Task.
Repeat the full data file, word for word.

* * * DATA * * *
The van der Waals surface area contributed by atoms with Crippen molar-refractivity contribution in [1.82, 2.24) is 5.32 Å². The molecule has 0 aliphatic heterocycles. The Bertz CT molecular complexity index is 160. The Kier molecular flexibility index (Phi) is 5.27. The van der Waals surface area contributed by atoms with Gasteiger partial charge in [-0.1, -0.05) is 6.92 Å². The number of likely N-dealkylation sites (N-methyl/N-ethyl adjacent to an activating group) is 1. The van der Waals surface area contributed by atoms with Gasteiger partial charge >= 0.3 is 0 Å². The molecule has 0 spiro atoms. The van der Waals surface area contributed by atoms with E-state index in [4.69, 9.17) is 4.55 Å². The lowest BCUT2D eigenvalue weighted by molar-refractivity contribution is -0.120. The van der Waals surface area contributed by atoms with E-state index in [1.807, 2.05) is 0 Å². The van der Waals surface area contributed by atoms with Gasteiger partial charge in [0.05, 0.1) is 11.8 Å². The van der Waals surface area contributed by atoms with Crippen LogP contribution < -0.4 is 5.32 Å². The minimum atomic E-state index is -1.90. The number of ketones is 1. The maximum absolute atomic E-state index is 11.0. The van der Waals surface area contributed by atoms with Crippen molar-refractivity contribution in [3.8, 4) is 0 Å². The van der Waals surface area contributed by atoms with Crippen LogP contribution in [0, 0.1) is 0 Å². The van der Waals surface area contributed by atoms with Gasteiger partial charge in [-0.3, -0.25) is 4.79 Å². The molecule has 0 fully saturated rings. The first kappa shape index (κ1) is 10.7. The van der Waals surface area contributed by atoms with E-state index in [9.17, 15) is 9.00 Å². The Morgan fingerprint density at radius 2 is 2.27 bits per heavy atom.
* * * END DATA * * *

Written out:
The van der Waals surface area contributed by atoms with Crippen molar-refractivity contribution in [1.82, 2.24) is 5.32 Å². The molecule has 0 aliphatic heterocycles. The Bertz CT molecular complexity index is 160. The Kier molecular flexibility index (Phi) is 5.27. The van der Waals surface area contributed by atoms with Gasteiger partial charge in [-0.1, -0.05) is 6.92 Å². The number of likely N-dealkylation sites (N-methyl/N-ethyl adjacent to an activating group) is 1. The van der Waals surface area contributed by atoms with Gasteiger partial charge >= 0.3 is 0 Å². The molecule has 0 spiro atoms. The van der Waals surface area contributed by atoms with E-state index in [4.69, 9.17) is 4.55 Å². The lowest BCUT2D eigenvalue weighted by molar-refractivity contribution is -0.120. The van der Waals surface area contributed by atoms with E-state index in [1.807, 2.05) is 0 Å². The van der Waals surface area contributed by atoms with Gasteiger partial charge in [0.05, 0.1) is 11.8 Å². The van der Waals surface area contributed by atoms with Crippen LogP contribution < -0.4 is 5.32 Å². The minimum atomic E-state index is -1.90. The number of ketones is 1. The maximum absolute atomic E-state index is 11.0. The van der Waals surface area contributed by atoms with Crippen molar-refractivity contribution in [3.8, 4) is 0 Å². The van der Waals surface area contributed by atoms with Crippen LogP contribution in [0, 0.1) is 0 Å². The van der Waals surface area contributed by atoms with Gasteiger partial charge in [-0.3, -0.25) is 4.79 Å². The molecule has 0 fully saturated rings. The first kappa shape index (κ1) is 10.7. The van der Waals surface area contributed by atoms with E-state index in [9.17, 15) is 9.00 Å². The Morgan fingerprint density at radius 2 is 2.27 bits per heavy atom.